It started coming down right about the same time that the Vietnam was happening, the campuses across the country were erupting, the streets were alive with the sounds of fighting in the streets, young people started eating LSD and mushrooms in lieu of Cheerios, and all of us were seemingly expected to be dead set on becoming a piece of rock on one humungous Fantasy Island where having sex, using drugs, and listening rock and roll would be the order of the day.
And I have to admit that back in the day, I thought the guy who coined the phrase "sex, drugs, and rock and roll" had the combined wisdom of Einstein and the Founding Fathers, and that his face should be carved on Mt. Rushmore with his arm around Teddy Roosevelt. Now I think the only place that face should be replicated is tattooed on the ass of an arthritic donkey residing on the outskirts of Taos, New Mexico.
All we really got out of all that 60s and 70s' era craziness was a lousy damn t-shirt, tie-dyed, dirty and full of holes, with words stenciled with marker pen across the front, " I dropped, I drank, I smoked, I f**ked, and I danced...Now What?"
Looking back, it is starting to become more and more evident that something sinister was behind all of that craziness. Hell, our own government was dosing people with LSD. They were the probably the ones who manufactured the Orange Sunshine variety that the Manson Family loved. Papers have been declassified, and it's all out in the open now.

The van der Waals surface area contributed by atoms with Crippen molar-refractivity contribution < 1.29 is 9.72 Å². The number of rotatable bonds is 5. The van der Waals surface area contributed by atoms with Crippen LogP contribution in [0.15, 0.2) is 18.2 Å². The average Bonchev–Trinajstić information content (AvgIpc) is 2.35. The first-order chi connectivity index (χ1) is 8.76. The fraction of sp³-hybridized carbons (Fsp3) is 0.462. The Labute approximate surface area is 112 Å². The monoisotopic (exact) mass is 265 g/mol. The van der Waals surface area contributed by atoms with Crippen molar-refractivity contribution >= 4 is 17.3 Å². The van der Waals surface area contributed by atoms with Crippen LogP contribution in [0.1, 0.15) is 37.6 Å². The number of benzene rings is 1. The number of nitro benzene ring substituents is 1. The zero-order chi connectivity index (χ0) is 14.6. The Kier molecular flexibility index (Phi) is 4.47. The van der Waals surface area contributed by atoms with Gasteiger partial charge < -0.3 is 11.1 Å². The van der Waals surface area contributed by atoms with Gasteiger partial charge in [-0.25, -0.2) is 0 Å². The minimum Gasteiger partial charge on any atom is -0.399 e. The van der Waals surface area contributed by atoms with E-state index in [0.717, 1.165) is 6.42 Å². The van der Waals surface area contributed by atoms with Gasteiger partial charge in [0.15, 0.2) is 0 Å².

My parents were not the tiniest bit interested in raising me to be "a piece of a continent"; they were shooting for me to become an upstanding individual, an island, of sorts, but one that didn't hide behinds the skirts of the mother island, one who faced the storms and typhoons of life with stalwart courage and steadfastness, a model for other islands to copy.
The English author Aldous Huxley was writing on this very subject way back in the 1950s. He wrote a couple of famous books, one called The Brave New World, a dystopian look at world created in large part by modern man's unceasing love of pleasure and distraction, a world much like our own.
His other book was named The Doors of Perception, a book that anyone who fancied to be an intellectual back in the 60s and 70s was supposed to have read. It is a study of use of psychedelic drugs to enhance human consciousness.
In the beginning of that book, Huxley compared his experience under these drugs as an intensification of the sense of isolation that comes with existence. He said the following,
"We live together, we act, on, and react to, one another, but always and in all circumstances we are by ourselves. The martyrs go hand in hand into the arena they are crucified alone."
He also said,
"We can pool information about experiences, but never the
experiences itself. From family to nation, every human group is
a society of islands."
What he was saying was that despite our greatest efforts to see ourselves as part of the ONE, the One that must exist in order for anything to exist at all, we will always fall short because of the fact we exist as ourselves we must be distinct from every thing else. Huxley further stated that all of our artistic and creative efforts to make ourselves appear meaningful are either pretentious and often comical attempts to duplicate the essence of being (which cannot be duplicated), or extremely poignant, illuminating and brilliant efforts to try and "capture a piece of Eden before the fall."